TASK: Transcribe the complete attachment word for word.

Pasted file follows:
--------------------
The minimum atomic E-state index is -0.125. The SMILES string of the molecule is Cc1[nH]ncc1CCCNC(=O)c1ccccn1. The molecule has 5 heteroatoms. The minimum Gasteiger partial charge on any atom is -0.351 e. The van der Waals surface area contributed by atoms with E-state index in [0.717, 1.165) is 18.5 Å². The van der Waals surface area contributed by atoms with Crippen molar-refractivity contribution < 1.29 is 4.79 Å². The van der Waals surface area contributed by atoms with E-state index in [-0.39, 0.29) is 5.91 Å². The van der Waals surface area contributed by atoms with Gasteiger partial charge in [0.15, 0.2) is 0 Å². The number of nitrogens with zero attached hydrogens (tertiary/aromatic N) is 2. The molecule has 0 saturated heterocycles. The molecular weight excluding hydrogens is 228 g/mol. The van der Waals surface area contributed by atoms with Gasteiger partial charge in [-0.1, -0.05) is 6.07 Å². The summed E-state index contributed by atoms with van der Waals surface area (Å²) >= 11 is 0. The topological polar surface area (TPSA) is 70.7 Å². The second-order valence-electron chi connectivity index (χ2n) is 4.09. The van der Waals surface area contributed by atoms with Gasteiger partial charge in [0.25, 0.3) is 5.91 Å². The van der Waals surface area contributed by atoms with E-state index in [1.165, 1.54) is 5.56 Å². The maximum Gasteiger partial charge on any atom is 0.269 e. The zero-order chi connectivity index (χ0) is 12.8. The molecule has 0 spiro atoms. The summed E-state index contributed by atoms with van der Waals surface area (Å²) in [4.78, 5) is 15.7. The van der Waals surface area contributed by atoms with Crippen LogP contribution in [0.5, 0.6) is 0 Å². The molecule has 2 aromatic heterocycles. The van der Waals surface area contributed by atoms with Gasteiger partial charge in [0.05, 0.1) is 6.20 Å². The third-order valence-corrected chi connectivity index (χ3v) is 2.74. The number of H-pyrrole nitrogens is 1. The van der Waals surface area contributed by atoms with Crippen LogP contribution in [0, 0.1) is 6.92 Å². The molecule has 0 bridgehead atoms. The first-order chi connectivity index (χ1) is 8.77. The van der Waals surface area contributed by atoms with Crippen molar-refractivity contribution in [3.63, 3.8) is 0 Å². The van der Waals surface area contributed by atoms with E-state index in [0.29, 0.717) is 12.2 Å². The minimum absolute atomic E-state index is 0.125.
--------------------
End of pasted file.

The minimum atomic E-state index is -0.125. The SMILES string of the molecule is Cc1[nH]ncc1CCCNC(=O)c1ccccn1. The molecule has 5 heteroatoms. The minimum Gasteiger partial charge on any atom is -0.351 e. The van der Waals surface area contributed by atoms with E-state index in [0.717, 1.165) is 18.5 Å². The van der Waals surface area contributed by atoms with Crippen molar-refractivity contribution < 1.29 is 4.79 Å². The van der Waals surface area contributed by atoms with E-state index in [-0.39, 0.29) is 5.91 Å². The van der Waals surface area contributed by atoms with Gasteiger partial charge in [0.15, 0.2) is 0 Å². The number of nitrogens with zero attached hydrogens (tertiary/aromatic N) is 2. The molecule has 0 saturated heterocycles. The molecular weight excluding hydrogens is 228 g/mol. The van der Waals surface area contributed by atoms with Gasteiger partial charge in [-0.1, -0.05) is 6.07 Å². The summed E-state index contributed by atoms with van der Waals surface area (Å²) >= 11 is 0. The topological polar surface area (TPSA) is 70.7 Å². The second-order valence-electron chi connectivity index (χ2n) is 4.09. The van der Waals surface area contributed by atoms with Gasteiger partial charge in [0.25, 0.3) is 5.91 Å². The van der Waals surface area contributed by atoms with E-state index in [1.165, 1.54) is 5.56 Å². The maximum Gasteiger partial charge on any atom is 0.269 e. The zero-order chi connectivity index (χ0) is 12.8. The molecule has 0 spiro atoms. The summed E-state index contributed by atoms with van der Waals surface area (Å²) in [4.78, 5) is 15.7. The van der Waals surface area contributed by atoms with Crippen LogP contribution in [0.5, 0.6) is 0 Å². The molecule has 2 aromatic heterocycles. The van der Waals surface area contributed by atoms with Gasteiger partial charge in [0.05, 0.1) is 6.20 Å². The third-order valence-corrected chi connectivity index (χ3v) is 2.74. The number of H-pyrrole nitrogens is 1. The van der Waals surface area contributed by atoms with Crippen LogP contribution in [0, 0.1) is 6.92 Å². The molecule has 0 bridgehead atoms. The first-order chi connectivity index (χ1) is 8.77. The van der Waals surface area contributed by atoms with Crippen molar-refractivity contribution in [3.63, 3.8) is 0 Å². The van der Waals surface area contributed by atoms with E-state index in [0.29, 0.717) is 12.2 Å². The minimum absolute atomic E-state index is 0.125.